I decide the following day I'll do Notre Dame and the Blvd St Michel. I'll sacrifice St. Eustache and Sacre Couer even though St. Eustache has one of my favorite stained glass windows. I have been there once, I suppose, and I'll go there again next time.

Next time, I think, assuming that my legs and ankles and feet hold up better next time. There's a lot of hope in that thought. But then Paris has been the city of wishes and dreams for me in the past. Not this trip, I thought. But of course, it wasn't over yet.

**(While you can buy Paris in the US, YSL puts out variations on the scent like this one that are only available in Europe. Their latest limited edition only in France variation is Paris: Jasmine Gardens.)

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The Ethics of Invites
Oh so filled with ambition I was about this evening-the cleaning of the apartment, the typing of articles, the grading of papers and I've done fuck 'all. No grading, no cleaning, no typing. None. I should be figuring out how to clean up my apartment for my party on December 22 or writing about Paris, but instead I am going to write about the invitees to my party.

One of my strange qualities is I have a wide range of friends-from horror geeks to gothic lolitas to bar hounds to serious professionals to performance artists to broken down alcoholic fighter pilots. My friends range a spectrum of ages, interests, social skills, and fetishes. The trouble is that I have several different crowds all of whom have a very unique perception of me. Oh sure, everyone's like that to some degree, but to give you an idea the extent of my social flexibility, when I was in grad school the following conversation was related to me.

Friend 1: You know what I like about Bunni? She's always so upbeat.

Friend 2: What you are, crazy? What I like about her is no matter what dark hostile thought you confess to her, she openly admits to thinking something worse.

Friend 1: What are you talking about? She's always sees the brighter side of things.

Friend 2: You're nuts.

Both friends came to me asking me which perception was "true." And my answer was both. And in the moment, they are. This is why I work better with people one on one or in much smaller groups. But you can see the trouble of having a large group of people all with different perceptions and expectations in one room. Or as the doberman realized last year "You have your coffee crowd and your drinking crowd and they don't meet." He didn't quite get the extent of these divisions-the coffee crowd, the drinking crowd, the horror movie crowd, the blog crowd, and the work crowd. And those are just the major groups.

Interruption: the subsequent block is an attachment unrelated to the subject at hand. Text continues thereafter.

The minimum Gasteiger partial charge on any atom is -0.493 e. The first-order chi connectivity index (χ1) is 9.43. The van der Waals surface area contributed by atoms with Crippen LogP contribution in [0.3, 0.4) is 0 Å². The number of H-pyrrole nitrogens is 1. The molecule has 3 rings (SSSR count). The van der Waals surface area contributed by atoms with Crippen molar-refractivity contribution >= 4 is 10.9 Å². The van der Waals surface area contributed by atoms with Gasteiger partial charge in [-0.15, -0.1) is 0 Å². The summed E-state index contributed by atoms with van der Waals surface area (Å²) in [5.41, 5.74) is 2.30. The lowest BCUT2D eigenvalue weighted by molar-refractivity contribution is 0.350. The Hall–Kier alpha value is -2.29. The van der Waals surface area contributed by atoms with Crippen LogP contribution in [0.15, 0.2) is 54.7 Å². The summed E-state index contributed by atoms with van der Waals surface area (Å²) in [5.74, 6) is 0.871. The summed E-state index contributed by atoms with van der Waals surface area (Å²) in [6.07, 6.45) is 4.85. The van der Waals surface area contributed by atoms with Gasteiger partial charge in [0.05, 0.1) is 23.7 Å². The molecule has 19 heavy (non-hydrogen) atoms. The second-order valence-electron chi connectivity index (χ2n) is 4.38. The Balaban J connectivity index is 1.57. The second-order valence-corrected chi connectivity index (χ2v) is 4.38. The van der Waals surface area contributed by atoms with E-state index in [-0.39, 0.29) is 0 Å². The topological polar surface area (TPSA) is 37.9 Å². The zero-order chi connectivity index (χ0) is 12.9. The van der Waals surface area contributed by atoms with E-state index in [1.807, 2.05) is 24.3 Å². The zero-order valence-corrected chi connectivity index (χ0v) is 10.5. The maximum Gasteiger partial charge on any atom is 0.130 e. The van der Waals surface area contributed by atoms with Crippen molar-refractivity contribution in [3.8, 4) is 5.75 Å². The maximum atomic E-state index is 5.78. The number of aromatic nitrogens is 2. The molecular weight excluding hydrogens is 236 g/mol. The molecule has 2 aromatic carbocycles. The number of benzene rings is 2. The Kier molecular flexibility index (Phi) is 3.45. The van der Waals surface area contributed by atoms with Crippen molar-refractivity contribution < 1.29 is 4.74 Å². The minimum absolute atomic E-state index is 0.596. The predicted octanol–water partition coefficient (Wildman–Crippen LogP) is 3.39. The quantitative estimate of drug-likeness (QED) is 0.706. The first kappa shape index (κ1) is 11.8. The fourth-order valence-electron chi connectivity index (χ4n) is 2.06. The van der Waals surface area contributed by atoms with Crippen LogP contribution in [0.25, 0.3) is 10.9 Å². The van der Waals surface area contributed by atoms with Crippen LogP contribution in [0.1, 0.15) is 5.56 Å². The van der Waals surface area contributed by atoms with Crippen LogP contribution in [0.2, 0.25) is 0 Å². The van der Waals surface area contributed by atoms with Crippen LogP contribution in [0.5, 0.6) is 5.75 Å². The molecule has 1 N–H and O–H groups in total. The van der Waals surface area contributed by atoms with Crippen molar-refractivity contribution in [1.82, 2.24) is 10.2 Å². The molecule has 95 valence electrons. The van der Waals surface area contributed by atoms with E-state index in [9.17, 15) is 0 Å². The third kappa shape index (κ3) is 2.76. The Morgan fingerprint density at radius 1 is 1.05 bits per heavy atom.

So figuring out who to invite in terms of who will get along with who and not get into a knife fight over the chili marinated chevre or throw up on the cat is always a difficult call. Of course, this is the kind of difficult call I revel in after spending an entire weekend thigh high in mediocre papers. Actually I WISH most of these papers were mediocre. But if I have to make the choice between crushing young spirits with their failure to achieve academic distinction and crushing older spirits with their failure to achieve bunniliciousness-well I'm going for the later. And thus with much reflection and some consideration to what would make a good pay per view event, I have made a finalized guest list which includes something for everyone (well except the promise of some hot somethin' somethin' for me-and I believe that hot sex on your birthday is a right that SHOULD be a Constitutional right-so should you find a hot academic with lose morals toss him my way.)

And you will get Paris tales. Seriously. Soon.